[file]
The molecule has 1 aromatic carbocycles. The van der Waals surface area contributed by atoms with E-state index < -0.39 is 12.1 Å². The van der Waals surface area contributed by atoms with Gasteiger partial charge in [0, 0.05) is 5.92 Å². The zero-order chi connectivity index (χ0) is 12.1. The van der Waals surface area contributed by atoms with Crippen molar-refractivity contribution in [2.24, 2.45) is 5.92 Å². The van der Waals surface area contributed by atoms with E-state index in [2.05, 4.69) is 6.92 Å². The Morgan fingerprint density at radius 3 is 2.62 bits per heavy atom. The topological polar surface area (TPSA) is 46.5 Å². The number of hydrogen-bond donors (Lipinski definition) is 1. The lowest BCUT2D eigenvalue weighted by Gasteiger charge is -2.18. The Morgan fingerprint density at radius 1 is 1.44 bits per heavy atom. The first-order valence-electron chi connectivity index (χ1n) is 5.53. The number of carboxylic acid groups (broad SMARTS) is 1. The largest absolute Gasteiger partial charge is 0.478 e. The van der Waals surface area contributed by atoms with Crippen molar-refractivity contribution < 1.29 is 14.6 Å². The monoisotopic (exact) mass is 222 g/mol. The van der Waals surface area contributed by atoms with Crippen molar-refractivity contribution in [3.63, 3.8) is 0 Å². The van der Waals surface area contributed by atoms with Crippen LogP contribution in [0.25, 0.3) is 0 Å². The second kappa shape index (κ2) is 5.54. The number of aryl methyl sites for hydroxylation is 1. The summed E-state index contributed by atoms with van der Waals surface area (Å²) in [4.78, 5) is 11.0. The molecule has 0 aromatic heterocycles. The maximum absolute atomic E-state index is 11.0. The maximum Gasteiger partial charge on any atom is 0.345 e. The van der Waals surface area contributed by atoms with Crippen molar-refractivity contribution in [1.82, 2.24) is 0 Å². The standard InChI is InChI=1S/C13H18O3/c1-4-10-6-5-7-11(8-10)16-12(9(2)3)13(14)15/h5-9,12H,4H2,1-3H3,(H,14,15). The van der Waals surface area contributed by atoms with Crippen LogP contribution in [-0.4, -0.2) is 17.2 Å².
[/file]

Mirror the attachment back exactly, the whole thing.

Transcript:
The molecule has 1 aromatic carbocycles. The van der Waals surface area contributed by atoms with E-state index < -0.39 is 12.1 Å². The van der Waals surface area contributed by atoms with Gasteiger partial charge in [0, 0.05) is 5.92 Å². The zero-order chi connectivity index (χ0) is 12.1. The van der Waals surface area contributed by atoms with Crippen molar-refractivity contribution in [2.24, 2.45) is 5.92 Å². The van der Waals surface area contributed by atoms with E-state index in [2.05, 4.69) is 6.92 Å². The Morgan fingerprint density at radius 3 is 2.62 bits per heavy atom. The topological polar surface area (TPSA) is 46.5 Å². The number of hydrogen-bond donors (Lipinski definition) is 1. The lowest BCUT2D eigenvalue weighted by Gasteiger charge is -2.18. The Morgan fingerprint density at radius 1 is 1.44 bits per heavy atom. The first-order valence-electron chi connectivity index (χ1n) is 5.53. The number of carboxylic acid groups (broad SMARTS) is 1. The largest absolute Gasteiger partial charge is 0.478 e. The van der Waals surface area contributed by atoms with Crippen molar-refractivity contribution < 1.29 is 14.6 Å². The monoisotopic (exact) mass is 222 g/mol. The van der Waals surface area contributed by atoms with Crippen molar-refractivity contribution in [3.63, 3.8) is 0 Å². The van der Waals surface area contributed by atoms with Crippen LogP contribution in [0.25, 0.3) is 0 Å². The second kappa shape index (κ2) is 5.54. The number of aryl methyl sites for hydroxylation is 1. The summed E-state index contributed by atoms with van der Waals surface area (Å²) in [4.78, 5) is 11.0. The molecule has 0 aromatic heterocycles. The maximum absolute atomic E-state index is 11.0. The maximum Gasteiger partial charge on any atom is 0.345 e. The van der Waals surface area contributed by atoms with Crippen molar-refractivity contribution in [1.82, 2.24) is 0 Å². The standard InChI is InChI=1S/C13H18O3/c1-4-10-6-5-7-11(8-10)16-12(9(2)3)13(14)15/h5-9,12H,4H2,1-3H3,(H,14,15). The van der Waals surface area contributed by atoms with Crippen LogP contribution in [-0.4, -0.2) is 17.2 Å².